Tuesday, December 13, 2005


As the Arizona rusts, scientists work to see if it can be saved


Sign on San Diego
By Scott LaFee
December 07, 2005

National Park Service photo
The USS Arizona Memorial was built in 1962

over the battleship's remains at the bottom
of Pearl Harbor, in Hawaii. Nearly 1,200 officers
and crew were killed when Japanese aircraft
attacked Pearl Harbor on Dec. 7, 1941.

For decades, nobody looked to see what was happening to the battleship Arizona, sunk this day 64 years ago during the Japanese attack at Pearl Harbor, Hawaii.

At first, there simply wasn't time. There was fighting to be done and the Arizona was simply among the first catastrophic casualties of a second World War.

In time, though, the ship became a rallying point, a memorial and finally, an enduring symbol of sacrifice, loss and ultimate victory.

"The Arizona is now a sacred place," said James Delgado, an underwater archaeologist and executive director of the Vancouver Maritime Museum and co-author of the book "The USS Arizona." "I've worked on a lot of sunken vessels. When you add the element of sacrifice and loss, like you do with the Arizona, it transcends everything. The subject is no longer a twisted, scarred, battle-racked hulk of corroding steel. It's an icon."

An icon, nonetheless, made of corroding steel.

Which brings us to the present, to scenes earlier this year of scuba divers probing the wreck of the Arizona, drilling core samples from its hull, sending a remote-controlled submersible as deep as possible into the ship's collapsed innards.

The Arizona is much more than the sum of its sunken, rusting parts, but it has become increasingly crucial to learn how those sunken, rusting parts are faring. How fast is the ship decaying? Is collapse imminent? In what condition are the fuel bunkers, which still contain an estimated 500,000 gallons of No. 6 oil?

More profoundly, can the Arizona be saved? Or will nature reclaim it, reducing the 608-foot vessel to a shapeless mound half buried in Pearl Harbor's fine gray silt, the remainder so encrusted with barnacles, oysters, corals and other marine life as to be unrecognizable?

Launched in 1916, the Arizona was an old but still serviceable battleship in December 1941. It had been modernized and refitted several times, including receiving batteries of new anti-aircraft guns just months before the Pearl Harbor attack. The ship remained a force to be reckoned with at sea.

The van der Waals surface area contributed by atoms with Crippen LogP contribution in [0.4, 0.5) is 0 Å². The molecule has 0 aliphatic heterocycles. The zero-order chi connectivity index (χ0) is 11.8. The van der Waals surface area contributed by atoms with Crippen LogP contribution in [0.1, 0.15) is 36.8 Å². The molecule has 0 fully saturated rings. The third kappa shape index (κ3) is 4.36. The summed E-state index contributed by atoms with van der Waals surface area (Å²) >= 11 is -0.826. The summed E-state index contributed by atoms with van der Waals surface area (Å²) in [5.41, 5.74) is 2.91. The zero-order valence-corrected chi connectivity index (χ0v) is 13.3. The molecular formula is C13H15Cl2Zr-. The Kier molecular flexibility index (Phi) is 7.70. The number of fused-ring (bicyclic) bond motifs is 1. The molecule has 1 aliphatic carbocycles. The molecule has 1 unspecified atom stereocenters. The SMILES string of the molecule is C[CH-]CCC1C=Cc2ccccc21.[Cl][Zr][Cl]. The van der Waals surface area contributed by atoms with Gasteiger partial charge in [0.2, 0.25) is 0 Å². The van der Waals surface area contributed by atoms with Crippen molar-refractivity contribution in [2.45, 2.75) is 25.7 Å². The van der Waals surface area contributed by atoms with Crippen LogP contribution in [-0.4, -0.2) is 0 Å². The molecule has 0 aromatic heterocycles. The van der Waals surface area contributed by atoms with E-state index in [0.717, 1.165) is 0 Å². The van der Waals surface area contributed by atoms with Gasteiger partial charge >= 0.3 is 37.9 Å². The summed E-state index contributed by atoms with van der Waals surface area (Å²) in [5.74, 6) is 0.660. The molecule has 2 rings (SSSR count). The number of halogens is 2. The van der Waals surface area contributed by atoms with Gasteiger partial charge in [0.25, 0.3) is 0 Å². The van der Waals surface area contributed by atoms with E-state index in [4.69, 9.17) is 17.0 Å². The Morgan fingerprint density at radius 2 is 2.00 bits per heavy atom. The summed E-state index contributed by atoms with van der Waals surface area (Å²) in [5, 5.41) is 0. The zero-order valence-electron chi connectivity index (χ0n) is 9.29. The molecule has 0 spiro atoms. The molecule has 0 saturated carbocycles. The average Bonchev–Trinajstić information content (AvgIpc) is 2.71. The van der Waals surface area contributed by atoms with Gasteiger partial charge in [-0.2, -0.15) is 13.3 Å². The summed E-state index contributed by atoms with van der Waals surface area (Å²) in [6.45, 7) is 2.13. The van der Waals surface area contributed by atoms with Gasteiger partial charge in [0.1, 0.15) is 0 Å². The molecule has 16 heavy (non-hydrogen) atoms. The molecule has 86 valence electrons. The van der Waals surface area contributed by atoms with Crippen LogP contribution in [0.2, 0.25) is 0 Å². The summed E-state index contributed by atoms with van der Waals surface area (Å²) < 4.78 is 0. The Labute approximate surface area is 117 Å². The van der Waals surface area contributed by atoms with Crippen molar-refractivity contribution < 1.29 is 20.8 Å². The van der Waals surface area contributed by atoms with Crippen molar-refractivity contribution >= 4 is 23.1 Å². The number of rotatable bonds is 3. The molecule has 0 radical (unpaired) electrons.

But it died at its berth, one of seven active battleships damaged by Japanese aircraft that attacked at 7:55 a.m. Dec. 7, 1941. The Arizona was struck by at least eight bombs, including one 1,760-pound projectile that penetrated the forward ammunition magazine. The subsequent blast was massive and fatal, instantly killing much of the ship's crew and hurling tons of debris and body parts across the harbor.

Naval Historical Foundation
The Arizona was hit by at least eight bombs

during the attack. The ship, which launched
in 1916, burned for days before sinking in 38
feet of water.

At 10:32 a.m., the Arizona was abandoned by its surviving crew – 337 men. The ship would burn for another day or so before finally sinking in 38 feet of water, its bent and blackened superstructure rising above the oily surface like a headstone.

Of the 1,177 officers and crew killed aboard the Arizona, only 274 bodies were recovered. The rest remain with the ship.

For years, the Navy didn't quite know what to do with the Arizona. In the months after the attack, the ship's superstructure was removed and dumped on Waipio Peninsula, another part of Pearl Harbor, where it remains today, scarcely recognizable. Most of the guns and other equipment were salvaged for wartime use.

As late as the 1950s, proposals were still being floated of ways to get rid of the wreck, one suggesting that it be reburied in a nearby landfill.

That didn't happen, of course. In 1962, an Alfred Preis-designed memorial was erected over the Arizona's remains at berth F-7. Almost 1.5 million people visit the memorial each year. In 1980, the National Park Service took charge of the memorial, though the ship itself still belongs to the Navy.

The first scientific efforts to assess the Arizona's condition began soon after, with a series of underwater surveys by archaeologists from the National Park Service's Submerged Resources Center. That project was followed up in 2000 with a new set of surveys, the final one scheduled for next year.

"Basically, our goal is to characterize the corrosion process, to determine the rates of decay and project them into the future, to determine how long we have before the Arizona or parts of it are likely to collapse," said Mat thew Russell, an archaeologist and director of the Submerged Resources Center.

Appraising the Arizona has not been easy. The water is murky. Much of the front half of the ship, where the ammunition magazine exploded, collapsed. It is impossible for divers to safely enter or explore most of the ship's interior. There is another reason they don't do so: respect for the dead.